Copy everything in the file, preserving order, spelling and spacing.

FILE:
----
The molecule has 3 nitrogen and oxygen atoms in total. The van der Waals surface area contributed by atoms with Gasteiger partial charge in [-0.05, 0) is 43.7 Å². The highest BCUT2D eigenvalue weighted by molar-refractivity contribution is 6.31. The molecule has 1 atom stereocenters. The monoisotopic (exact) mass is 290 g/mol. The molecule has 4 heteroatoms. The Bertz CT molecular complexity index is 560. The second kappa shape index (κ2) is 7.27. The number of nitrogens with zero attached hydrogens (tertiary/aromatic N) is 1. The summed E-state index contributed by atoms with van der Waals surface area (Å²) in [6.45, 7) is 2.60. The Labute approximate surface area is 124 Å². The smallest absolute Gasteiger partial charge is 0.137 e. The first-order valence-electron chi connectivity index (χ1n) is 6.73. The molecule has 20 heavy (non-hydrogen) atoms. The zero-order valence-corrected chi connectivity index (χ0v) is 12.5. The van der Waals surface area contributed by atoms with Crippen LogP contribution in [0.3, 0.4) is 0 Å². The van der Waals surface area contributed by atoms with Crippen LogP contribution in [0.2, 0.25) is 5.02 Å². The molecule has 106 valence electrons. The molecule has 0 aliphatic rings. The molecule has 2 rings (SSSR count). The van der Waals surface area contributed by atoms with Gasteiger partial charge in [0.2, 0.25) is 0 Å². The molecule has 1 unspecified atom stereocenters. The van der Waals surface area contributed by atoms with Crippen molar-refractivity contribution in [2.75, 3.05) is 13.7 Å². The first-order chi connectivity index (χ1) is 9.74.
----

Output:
The molecule has 3 nitrogen and oxygen atoms in total. The van der Waals surface area contributed by atoms with Gasteiger partial charge in [-0.05, 0) is 43.7 Å². The highest BCUT2D eigenvalue weighted by molar-refractivity contribution is 6.31. The molecule has 1 atom stereocenters. The monoisotopic (exact) mass is 290 g/mol. The molecule has 4 heteroatoms. The Bertz CT molecular complexity index is 560. The second kappa shape index (κ2) is 7.27. The number of nitrogens with zero attached hydrogens (tertiary/aromatic N) is 1. The summed E-state index contributed by atoms with van der Waals surface area (Å²) in [6.45, 7) is 2.60. The Labute approximate surface area is 124 Å². The smallest absolute Gasteiger partial charge is 0.137 e. The first-order valence-electron chi connectivity index (χ1n) is 6.73. The molecule has 20 heavy (non-hydrogen) atoms. The zero-order valence-corrected chi connectivity index (χ0v) is 12.5. The van der Waals surface area contributed by atoms with Crippen LogP contribution in [0.3, 0.4) is 0 Å². The van der Waals surface area contributed by atoms with Crippen LogP contribution in [0.2, 0.25) is 5.02 Å². The molecule has 106 valence electrons. The molecule has 0 aliphatic rings. The molecule has 2 rings (SSSR count). The van der Waals surface area contributed by atoms with Gasteiger partial charge in [0.2, 0.25) is 0 Å². The molecule has 1 unspecified atom stereocenters. The van der Waals surface area contributed by atoms with Crippen molar-refractivity contribution in [2.75, 3.05) is 13.7 Å². The first-order chi connectivity index (χ1) is 9.74.